Google, which wouldn’t say how many books it has scanned so far, says it believes its initiative is protected under the “fair use” provisions of copyright law.

Gerber argues that the initiative will “stimulate more people to contribute to the arts and the sciences by making these books more findable.”

Washington lawyer Jonathan Band says Google’s case is strong, given the limits on display–a few sentences at a time for works scanned from libraries, with technology making it difficult to recreate even a single page.

“I don’t see how making a few snippets of a work available to a user could have any negative impact on the market,” said Band, who has advised library groups and internet companies on copyright issues.

Under Google’s strictures, readers can see just five pages at a time of publisher-submitted titles–and no more than 20 percent of an entire book through multiple searches. For books in the public domain, they can read the entire book online.

Not all authors and publishers are opposed.

“For a typical author, obscurity is a far greater threat than piracy,” said Tim O’Reilly, chief executive of O’Reilly Media and an adviser to Google’s project. “Google is offering publishers an amazing opportunity for people to discover their content.”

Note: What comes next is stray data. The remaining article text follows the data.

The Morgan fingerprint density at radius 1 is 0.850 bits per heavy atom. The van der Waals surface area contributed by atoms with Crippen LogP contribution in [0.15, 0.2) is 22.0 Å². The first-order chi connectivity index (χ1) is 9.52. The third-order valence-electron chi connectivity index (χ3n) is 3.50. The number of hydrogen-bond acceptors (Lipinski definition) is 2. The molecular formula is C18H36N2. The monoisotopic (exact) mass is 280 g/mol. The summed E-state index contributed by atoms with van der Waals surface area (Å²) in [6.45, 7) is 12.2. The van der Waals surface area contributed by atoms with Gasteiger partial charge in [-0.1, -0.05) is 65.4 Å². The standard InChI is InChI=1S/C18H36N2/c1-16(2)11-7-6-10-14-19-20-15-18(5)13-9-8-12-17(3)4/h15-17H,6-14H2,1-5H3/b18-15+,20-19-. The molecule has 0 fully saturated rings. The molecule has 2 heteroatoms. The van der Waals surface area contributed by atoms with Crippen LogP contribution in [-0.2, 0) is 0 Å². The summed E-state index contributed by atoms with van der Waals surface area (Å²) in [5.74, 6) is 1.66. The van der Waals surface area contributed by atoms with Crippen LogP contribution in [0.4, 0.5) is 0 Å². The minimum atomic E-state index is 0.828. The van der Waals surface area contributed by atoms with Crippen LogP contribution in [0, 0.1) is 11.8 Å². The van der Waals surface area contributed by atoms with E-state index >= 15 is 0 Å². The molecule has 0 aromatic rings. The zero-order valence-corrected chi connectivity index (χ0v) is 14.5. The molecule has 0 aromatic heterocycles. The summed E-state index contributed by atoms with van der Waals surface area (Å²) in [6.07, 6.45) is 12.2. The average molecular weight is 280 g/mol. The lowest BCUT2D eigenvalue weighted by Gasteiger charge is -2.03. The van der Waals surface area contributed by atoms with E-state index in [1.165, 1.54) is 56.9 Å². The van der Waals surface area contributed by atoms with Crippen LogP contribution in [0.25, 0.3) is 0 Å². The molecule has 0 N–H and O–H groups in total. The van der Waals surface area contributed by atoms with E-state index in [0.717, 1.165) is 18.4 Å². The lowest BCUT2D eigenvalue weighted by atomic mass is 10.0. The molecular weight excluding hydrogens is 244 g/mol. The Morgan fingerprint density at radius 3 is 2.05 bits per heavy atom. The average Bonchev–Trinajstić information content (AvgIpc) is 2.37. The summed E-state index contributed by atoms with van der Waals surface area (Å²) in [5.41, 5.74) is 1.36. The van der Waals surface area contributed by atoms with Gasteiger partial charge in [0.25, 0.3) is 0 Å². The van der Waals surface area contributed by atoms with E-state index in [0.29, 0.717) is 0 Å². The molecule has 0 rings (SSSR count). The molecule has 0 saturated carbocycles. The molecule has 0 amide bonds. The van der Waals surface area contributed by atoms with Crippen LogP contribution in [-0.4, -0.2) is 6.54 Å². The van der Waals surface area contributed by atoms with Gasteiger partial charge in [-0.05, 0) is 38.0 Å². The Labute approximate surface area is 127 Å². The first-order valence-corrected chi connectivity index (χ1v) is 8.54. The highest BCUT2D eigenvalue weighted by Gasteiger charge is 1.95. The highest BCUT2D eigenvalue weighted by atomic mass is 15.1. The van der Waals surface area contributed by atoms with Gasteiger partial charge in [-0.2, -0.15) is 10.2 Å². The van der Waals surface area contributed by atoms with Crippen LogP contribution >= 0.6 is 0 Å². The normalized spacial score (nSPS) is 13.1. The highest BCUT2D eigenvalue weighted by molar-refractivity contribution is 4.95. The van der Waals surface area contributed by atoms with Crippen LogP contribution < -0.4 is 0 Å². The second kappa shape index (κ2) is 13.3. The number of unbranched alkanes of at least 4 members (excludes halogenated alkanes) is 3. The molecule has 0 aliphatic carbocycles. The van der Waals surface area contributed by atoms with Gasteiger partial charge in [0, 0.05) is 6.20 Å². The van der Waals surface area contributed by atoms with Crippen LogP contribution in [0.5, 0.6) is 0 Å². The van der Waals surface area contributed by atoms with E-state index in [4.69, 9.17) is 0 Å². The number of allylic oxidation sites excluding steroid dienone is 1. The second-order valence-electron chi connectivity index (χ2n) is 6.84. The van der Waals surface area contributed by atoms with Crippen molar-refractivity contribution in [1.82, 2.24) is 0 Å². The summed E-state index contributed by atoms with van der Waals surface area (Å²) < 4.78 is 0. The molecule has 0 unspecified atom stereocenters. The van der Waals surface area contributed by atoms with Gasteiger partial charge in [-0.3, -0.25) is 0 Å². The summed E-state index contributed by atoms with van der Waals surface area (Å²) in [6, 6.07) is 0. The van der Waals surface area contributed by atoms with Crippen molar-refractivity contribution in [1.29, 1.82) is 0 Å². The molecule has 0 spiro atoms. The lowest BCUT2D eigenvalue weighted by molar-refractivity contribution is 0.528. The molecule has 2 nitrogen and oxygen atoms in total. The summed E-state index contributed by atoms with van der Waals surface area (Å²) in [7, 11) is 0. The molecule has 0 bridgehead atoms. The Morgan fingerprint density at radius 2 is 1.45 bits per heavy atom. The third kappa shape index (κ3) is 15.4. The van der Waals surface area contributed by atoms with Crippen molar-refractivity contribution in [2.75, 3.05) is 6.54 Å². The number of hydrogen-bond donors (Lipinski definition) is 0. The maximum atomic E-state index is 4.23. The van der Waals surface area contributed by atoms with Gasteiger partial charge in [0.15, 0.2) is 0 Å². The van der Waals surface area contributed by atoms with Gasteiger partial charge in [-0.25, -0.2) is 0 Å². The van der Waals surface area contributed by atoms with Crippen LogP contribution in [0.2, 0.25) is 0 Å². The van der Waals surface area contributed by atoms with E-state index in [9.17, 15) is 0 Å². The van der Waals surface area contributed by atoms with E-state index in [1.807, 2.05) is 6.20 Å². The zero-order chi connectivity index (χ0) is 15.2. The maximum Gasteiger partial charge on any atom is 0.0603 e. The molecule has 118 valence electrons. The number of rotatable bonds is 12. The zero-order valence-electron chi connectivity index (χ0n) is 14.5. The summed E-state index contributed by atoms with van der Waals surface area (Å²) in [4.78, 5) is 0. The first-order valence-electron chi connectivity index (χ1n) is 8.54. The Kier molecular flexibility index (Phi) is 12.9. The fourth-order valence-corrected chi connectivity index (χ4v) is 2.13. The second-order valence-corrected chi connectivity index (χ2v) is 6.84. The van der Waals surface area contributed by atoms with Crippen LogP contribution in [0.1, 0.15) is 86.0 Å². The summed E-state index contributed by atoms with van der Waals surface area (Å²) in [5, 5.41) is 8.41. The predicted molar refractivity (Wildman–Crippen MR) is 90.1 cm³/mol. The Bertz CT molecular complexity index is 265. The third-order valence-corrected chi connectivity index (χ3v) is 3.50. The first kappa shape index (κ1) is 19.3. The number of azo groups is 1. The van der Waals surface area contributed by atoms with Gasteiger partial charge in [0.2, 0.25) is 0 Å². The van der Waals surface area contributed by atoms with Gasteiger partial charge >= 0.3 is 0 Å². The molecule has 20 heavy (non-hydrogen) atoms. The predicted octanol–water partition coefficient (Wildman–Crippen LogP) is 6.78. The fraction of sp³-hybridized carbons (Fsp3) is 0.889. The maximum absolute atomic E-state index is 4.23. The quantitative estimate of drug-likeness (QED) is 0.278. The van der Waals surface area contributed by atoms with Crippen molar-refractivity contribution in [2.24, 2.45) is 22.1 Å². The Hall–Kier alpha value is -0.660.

James Hilton, associate provost and interim librarian at the University of Michigan, said his school is contributing 7 million volumes over six years because one day, materials that aren’t searchable online simply won’t get read.

“That doesn’t mean it’s going to be read online, but it’s not going to be found if it’s not online,” he said.

The technology juggernaut, whose name is synonymous with online search, isn’t just shaking up book publishing.

Google has a separate project to archive television programs but so far has received limited permissions. The company also faces lawsuits over facilitating access to news resources and pornographic images online.

Jonathan Zittrain, an internet legal scholar affiliated with Oxford and Harvard universities, says the book-scanning dispute comes down balancing commercial and social benefits.

“From the point of view of the [authors], you can’t blame them for playing their role, which is to maximize sales,” he said. “But if fair use wasn’t found, [Google] would never be able to do the mass importation of books required to make a database that is socially useful.”


Google’s Print Library Project

The Authors Guild

Internet Archive